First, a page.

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Gender, Disability and Poverty

Socially prescribed roles and expectations can determine whether people will be able to access services, women with disabilities may have less access, or be less likely to access services than their male counterparts.

The world over, women are expected to assume a greater variety of economic and care-giving roles than men.  These women will strive for gender equality and for the recognition and dignity sometimes denied people with disabilities; poverty makes all of this more difficult.[3]

 

Those who may be marginalized or already have difficulty accessing services are doubly burdened by disability. "UNICEF has reported that women and children receive less than 20 percent of  rehabilitation services"[3]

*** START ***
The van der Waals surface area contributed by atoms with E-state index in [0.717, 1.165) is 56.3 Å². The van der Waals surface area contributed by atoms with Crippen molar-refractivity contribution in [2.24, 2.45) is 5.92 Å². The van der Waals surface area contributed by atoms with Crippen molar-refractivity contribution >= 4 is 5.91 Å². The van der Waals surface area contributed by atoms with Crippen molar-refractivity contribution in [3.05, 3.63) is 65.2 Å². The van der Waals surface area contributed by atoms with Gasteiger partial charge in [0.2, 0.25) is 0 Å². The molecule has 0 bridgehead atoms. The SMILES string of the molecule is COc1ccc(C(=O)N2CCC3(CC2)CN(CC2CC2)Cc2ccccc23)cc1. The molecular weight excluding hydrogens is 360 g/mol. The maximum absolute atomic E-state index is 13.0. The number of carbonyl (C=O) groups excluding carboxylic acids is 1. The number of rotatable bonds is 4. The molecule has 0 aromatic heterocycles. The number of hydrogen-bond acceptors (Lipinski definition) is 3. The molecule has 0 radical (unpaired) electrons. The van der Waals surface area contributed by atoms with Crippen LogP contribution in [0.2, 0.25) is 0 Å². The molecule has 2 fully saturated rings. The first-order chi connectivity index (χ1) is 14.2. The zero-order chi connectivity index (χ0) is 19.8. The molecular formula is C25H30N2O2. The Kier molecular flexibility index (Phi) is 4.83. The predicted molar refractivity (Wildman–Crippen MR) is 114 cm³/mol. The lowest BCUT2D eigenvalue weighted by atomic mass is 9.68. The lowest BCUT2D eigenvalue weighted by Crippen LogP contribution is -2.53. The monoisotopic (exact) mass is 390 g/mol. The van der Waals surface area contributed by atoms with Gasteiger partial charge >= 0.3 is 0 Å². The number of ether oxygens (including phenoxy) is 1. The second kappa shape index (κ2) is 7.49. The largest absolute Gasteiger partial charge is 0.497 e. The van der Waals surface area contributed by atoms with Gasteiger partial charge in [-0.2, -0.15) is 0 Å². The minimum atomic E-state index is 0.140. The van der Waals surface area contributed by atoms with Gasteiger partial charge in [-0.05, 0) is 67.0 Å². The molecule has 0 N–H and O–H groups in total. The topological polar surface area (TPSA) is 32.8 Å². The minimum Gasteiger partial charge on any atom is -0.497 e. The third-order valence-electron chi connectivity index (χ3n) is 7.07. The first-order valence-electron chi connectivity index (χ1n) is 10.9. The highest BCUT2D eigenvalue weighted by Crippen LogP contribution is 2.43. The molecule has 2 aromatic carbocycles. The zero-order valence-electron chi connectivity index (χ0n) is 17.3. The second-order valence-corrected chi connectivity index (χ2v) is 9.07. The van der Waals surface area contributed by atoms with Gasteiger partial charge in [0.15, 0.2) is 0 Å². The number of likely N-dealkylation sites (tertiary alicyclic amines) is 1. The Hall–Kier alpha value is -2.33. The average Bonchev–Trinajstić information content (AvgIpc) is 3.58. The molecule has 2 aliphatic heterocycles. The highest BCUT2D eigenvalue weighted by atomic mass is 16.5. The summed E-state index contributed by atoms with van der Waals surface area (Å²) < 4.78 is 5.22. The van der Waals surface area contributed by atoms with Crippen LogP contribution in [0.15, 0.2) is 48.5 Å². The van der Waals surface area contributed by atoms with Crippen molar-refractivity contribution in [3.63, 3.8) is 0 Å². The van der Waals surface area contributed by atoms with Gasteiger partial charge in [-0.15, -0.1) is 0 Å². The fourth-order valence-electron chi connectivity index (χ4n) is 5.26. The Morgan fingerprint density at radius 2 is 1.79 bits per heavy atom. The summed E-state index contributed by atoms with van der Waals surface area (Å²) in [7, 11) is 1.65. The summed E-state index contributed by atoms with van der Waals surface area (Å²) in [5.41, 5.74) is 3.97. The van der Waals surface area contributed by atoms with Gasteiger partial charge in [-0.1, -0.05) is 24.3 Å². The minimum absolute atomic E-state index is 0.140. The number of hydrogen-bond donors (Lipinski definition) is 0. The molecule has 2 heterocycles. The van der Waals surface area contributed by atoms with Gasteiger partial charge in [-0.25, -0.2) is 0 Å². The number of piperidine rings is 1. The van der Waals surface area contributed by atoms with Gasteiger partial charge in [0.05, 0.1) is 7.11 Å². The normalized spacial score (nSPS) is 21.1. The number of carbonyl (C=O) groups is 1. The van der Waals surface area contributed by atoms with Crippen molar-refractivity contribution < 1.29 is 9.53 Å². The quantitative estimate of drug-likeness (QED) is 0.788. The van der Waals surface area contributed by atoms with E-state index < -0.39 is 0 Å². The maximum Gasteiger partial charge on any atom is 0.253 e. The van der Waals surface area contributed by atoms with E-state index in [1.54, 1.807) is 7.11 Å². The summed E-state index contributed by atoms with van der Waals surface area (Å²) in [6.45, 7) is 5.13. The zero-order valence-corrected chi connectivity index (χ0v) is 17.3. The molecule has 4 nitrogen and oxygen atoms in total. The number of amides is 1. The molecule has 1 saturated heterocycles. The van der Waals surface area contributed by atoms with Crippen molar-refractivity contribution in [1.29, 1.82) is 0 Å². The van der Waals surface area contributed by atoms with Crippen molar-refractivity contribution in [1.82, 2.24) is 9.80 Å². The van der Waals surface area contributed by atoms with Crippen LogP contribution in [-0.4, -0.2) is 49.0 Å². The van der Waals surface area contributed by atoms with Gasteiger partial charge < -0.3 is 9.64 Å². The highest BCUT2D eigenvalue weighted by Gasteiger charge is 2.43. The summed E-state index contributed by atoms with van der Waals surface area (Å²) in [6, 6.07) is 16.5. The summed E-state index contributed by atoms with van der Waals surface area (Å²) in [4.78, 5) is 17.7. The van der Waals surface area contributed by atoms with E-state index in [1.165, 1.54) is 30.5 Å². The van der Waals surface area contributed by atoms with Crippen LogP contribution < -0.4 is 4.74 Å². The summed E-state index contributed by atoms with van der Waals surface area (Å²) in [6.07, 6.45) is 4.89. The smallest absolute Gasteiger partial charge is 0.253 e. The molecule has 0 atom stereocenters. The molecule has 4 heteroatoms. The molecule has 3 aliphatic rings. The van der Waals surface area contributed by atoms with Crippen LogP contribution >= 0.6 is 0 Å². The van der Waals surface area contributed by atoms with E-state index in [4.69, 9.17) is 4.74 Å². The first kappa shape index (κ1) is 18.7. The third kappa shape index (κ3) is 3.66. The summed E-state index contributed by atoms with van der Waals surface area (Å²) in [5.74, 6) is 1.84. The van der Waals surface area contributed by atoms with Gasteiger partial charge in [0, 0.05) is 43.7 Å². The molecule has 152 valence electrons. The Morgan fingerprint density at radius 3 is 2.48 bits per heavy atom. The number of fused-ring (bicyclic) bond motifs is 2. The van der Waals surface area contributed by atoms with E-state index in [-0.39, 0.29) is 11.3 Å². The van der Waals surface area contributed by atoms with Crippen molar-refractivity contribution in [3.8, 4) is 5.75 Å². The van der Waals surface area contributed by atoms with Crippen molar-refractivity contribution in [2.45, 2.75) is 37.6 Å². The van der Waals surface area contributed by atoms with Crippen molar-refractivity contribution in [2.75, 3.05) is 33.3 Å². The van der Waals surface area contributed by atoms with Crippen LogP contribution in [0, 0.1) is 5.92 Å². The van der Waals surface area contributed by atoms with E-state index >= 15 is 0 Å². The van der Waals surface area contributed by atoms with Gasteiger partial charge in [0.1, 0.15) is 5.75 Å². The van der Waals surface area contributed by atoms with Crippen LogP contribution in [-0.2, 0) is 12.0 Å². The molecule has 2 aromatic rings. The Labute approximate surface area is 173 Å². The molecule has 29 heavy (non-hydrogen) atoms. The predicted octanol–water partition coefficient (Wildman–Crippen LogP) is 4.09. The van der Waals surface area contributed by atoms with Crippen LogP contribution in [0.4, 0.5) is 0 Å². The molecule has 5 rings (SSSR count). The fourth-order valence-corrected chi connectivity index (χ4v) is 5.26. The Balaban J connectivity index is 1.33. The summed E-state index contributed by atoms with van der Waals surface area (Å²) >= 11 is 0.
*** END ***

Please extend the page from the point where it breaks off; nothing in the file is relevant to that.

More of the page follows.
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3. Statement of Recommendations. UN ESCAP (Economic and Social Commission for Asia and the Pacific) Workshop on Women and Disability: Promoting Full Participation of Women with Disabilities in the Process of Elaboration on an International Convention to Promote and Protect the Rights and Dignity of Persons with Disabilities 2003, Bangkok, Thailand http://www.worldenable.net/wadbangkok2003/recommendations.htm Accessed April 12, 2006

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